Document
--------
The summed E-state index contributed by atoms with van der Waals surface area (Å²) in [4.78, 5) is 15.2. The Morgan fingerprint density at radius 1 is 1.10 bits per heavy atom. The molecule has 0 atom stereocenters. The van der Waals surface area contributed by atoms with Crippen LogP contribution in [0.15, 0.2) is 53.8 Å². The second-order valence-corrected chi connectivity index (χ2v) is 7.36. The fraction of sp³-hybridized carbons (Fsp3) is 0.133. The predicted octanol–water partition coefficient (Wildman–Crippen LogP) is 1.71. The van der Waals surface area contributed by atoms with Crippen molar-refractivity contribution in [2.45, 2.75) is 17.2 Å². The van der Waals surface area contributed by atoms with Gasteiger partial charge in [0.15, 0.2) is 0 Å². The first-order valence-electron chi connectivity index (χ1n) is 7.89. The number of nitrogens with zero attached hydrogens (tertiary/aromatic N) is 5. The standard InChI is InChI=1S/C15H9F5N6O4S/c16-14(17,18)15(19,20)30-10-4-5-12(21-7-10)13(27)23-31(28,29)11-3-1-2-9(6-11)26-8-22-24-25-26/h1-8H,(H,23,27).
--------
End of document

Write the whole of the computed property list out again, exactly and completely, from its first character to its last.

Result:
The summed E-state index contributed by atoms with van der Waals surface area (Å²) in [4.78, 5) is 15.2. The Morgan fingerprint density at radius 1 is 1.10 bits per heavy atom. The molecule has 0 atom stereocenters. The van der Waals surface area contributed by atoms with Crippen LogP contribution in [0.15, 0.2) is 53.8 Å². The second-order valence-corrected chi connectivity index (χ2v) is 7.36. The fraction of sp³-hybridized carbons (Fsp3) is 0.133. The predicted octanol–water partition coefficient (Wildman–Crippen LogP) is 1.71. The van der Waals surface area contributed by atoms with Crippen molar-refractivity contribution in [2.45, 2.75) is 17.2 Å². The van der Waals surface area contributed by atoms with Gasteiger partial charge in [0.15, 0.2) is 0 Å². The first-order valence-electron chi connectivity index (χ1n) is 7.89. The number of nitrogens with zero attached hydrogens (tertiary/aromatic N) is 5. The standard InChI is InChI=1S/C15H9F5N6O4S/c16-14(17,18)15(19,20)30-10-4-5-12(21-7-10)13(27)23-31(28,29)11-3-1-2-9(6-11)26-8-22-24-25-26/h1-8H,(H,23,27).